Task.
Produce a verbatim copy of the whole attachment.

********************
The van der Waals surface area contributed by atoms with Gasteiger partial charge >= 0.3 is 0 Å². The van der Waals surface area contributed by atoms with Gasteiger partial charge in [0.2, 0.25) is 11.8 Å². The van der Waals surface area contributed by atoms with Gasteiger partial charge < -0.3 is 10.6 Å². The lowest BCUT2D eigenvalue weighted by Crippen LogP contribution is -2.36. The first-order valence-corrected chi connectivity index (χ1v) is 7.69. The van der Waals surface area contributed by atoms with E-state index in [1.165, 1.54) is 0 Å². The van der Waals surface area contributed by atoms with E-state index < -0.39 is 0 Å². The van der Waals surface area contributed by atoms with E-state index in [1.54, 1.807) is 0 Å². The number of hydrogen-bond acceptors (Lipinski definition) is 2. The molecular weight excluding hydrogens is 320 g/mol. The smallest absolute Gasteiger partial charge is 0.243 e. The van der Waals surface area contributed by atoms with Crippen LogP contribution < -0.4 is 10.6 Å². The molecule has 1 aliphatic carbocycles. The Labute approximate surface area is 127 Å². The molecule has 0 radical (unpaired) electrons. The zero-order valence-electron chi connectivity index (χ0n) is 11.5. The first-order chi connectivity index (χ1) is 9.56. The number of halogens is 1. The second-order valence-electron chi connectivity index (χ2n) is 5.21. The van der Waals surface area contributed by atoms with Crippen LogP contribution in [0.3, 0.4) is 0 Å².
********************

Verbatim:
The van der Waals surface area contributed by atoms with Gasteiger partial charge >= 0.3 is 0 Å². The van der Waals surface area contributed by atoms with Gasteiger partial charge in [0.2, 0.25) is 11.8 Å². The van der Waals surface area contributed by atoms with Gasteiger partial charge < -0.3 is 10.6 Å². The lowest BCUT2D eigenvalue weighted by Crippen LogP contribution is -2.36. The first-order valence-corrected chi connectivity index (χ1v) is 7.69. The van der Waals surface area contributed by atoms with E-state index in [1.165, 1.54) is 0 Å². The van der Waals surface area contributed by atoms with E-state index < -0.39 is 0 Å². The van der Waals surface area contributed by atoms with E-state index in [1.54, 1.807) is 0 Å². The number of hydrogen-bond acceptors (Lipinski definition) is 2. The molecular weight excluding hydrogens is 320 g/mol. The smallest absolute Gasteiger partial charge is 0.243 e. The van der Waals surface area contributed by atoms with Crippen LogP contribution < -0.4 is 10.6 Å². The molecule has 1 aliphatic carbocycles. The Labute approximate surface area is 127 Å². The molecule has 0 radical (unpaired) electrons. The zero-order valence-electron chi connectivity index (χ0n) is 11.5. The first-order chi connectivity index (χ1) is 9.56. The number of halogens is 1. The second-order valence-electron chi connectivity index (χ2n) is 5.21. The van der Waals surface area contributed by atoms with Crippen LogP contribution in [0.3, 0.4) is 0 Å².